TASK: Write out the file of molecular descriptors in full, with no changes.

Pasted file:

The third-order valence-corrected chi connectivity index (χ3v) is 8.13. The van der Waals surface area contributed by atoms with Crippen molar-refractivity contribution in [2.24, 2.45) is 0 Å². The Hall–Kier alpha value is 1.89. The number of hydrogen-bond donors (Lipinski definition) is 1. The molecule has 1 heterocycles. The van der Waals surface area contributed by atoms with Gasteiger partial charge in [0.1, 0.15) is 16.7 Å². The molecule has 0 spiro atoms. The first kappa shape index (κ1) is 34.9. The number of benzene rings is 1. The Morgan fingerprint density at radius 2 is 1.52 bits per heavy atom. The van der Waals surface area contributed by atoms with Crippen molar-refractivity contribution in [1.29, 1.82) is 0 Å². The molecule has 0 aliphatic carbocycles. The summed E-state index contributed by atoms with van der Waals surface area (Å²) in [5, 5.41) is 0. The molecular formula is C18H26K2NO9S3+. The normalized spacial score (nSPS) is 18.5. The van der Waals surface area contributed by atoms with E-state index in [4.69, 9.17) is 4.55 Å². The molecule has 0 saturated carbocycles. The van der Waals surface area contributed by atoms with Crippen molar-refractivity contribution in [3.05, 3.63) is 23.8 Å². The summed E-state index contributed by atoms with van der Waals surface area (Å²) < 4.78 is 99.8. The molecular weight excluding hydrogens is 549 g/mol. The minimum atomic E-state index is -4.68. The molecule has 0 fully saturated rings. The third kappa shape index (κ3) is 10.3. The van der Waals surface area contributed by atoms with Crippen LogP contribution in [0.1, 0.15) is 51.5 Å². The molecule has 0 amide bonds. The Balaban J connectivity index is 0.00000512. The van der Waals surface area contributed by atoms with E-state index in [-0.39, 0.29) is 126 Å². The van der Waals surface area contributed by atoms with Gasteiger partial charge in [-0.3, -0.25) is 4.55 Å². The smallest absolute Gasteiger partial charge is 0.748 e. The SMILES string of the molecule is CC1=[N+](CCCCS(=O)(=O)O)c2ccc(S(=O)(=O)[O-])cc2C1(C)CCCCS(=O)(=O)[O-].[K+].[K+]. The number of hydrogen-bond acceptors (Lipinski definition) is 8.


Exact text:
The third-order valence-corrected chi connectivity index (χ3v) is 8.13. The van der Waals surface area contributed by atoms with Crippen molar-refractivity contribution in [2.24, 2.45) is 0 Å². The Hall–Kier alpha value is 1.89. The number of hydrogen-bond donors (Lipinski definition) is 1. The molecule has 1 heterocycles. The van der Waals surface area contributed by atoms with Gasteiger partial charge in [0.1, 0.15) is 16.7 Å². The molecule has 0 spiro atoms. The first kappa shape index (κ1) is 34.9. The number of benzene rings is 1. The Morgan fingerprint density at radius 2 is 1.52 bits per heavy atom. The van der Waals surface area contributed by atoms with Crippen molar-refractivity contribution in [1.29, 1.82) is 0 Å². The molecule has 0 aliphatic carbocycles. The summed E-state index contributed by atoms with van der Waals surface area (Å²) in [5, 5.41) is 0. The molecular formula is C18H26K2NO9S3+. The normalized spacial score (nSPS) is 18.5. The van der Waals surface area contributed by atoms with E-state index in [4.69, 9.17) is 4.55 Å². The molecule has 0 saturated carbocycles. The van der Waals surface area contributed by atoms with Crippen molar-refractivity contribution in [3.05, 3.63) is 23.8 Å². The summed E-state index contributed by atoms with van der Waals surface area (Å²) < 4.78 is 99.8. The molecular weight excluding hydrogens is 549 g/mol. The minimum atomic E-state index is -4.68. The molecule has 0 fully saturated rings. The third kappa shape index (κ3) is 10.3. The van der Waals surface area contributed by atoms with Crippen LogP contribution in [0.1, 0.15) is 51.5 Å². The molecule has 0 amide bonds. The Balaban J connectivity index is 0.00000512. The van der Waals surface area contributed by atoms with E-state index in [-0.39, 0.29) is 126 Å². The van der Waals surface area contributed by atoms with Gasteiger partial charge in [-0.3, -0.25) is 4.55 Å². The smallest absolute Gasteiger partial charge is 0.748 e. The SMILES string of the molecule is CC1=[N+](CCCCS(=O)(=O)O)c2ccc(S(=O)(=O)[O-])cc2C1(C)CCCCS(=O)(=O)[O-].[K+].[K+]. The number of hydrogen-bond acceptors (Lipinski definition) is 8.